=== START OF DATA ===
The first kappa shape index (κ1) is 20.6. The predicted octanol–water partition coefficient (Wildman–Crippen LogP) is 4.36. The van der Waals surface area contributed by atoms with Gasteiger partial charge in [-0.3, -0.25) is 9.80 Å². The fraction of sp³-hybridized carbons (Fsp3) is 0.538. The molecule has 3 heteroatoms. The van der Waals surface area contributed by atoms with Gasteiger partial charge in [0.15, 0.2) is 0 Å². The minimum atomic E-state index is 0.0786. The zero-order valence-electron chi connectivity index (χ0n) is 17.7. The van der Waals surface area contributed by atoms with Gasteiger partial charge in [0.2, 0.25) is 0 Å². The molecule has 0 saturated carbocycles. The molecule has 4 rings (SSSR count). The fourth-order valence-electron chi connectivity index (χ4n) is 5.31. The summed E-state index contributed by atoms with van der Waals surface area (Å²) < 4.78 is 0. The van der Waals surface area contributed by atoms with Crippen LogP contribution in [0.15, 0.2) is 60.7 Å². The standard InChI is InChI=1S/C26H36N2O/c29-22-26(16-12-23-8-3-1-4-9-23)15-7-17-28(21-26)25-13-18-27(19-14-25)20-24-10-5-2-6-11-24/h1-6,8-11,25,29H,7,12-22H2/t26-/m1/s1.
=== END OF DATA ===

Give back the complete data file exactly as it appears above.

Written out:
The first kappa shape index (κ1) is 20.6. The predicted octanol–water partition coefficient (Wildman–Crippen LogP) is 4.36. The van der Waals surface area contributed by atoms with Gasteiger partial charge in [-0.3, -0.25) is 9.80 Å². The fraction of sp³-hybridized carbons (Fsp3) is 0.538. The molecule has 3 heteroatoms. The van der Waals surface area contributed by atoms with Gasteiger partial charge in [0.15, 0.2) is 0 Å². The minimum atomic E-state index is 0.0786. The zero-order valence-electron chi connectivity index (χ0n) is 17.7. The van der Waals surface area contributed by atoms with Gasteiger partial charge in [0.2, 0.25) is 0 Å². The molecule has 0 saturated carbocycles. The molecule has 4 rings (SSSR count). The fourth-order valence-electron chi connectivity index (χ4n) is 5.31. The summed E-state index contributed by atoms with van der Waals surface area (Å²) < 4.78 is 0. The van der Waals surface area contributed by atoms with Crippen LogP contribution in [0.15, 0.2) is 60.7 Å². The standard InChI is InChI=1S/C26H36N2O/c29-22-26(16-12-23-8-3-1-4-9-23)15-7-17-28(21-26)25-13-18-27(19-14-25)20-24-10-5-2-6-11-24/h1-6,8-11,25,29H,7,12-22H2/t26-/m1/s1.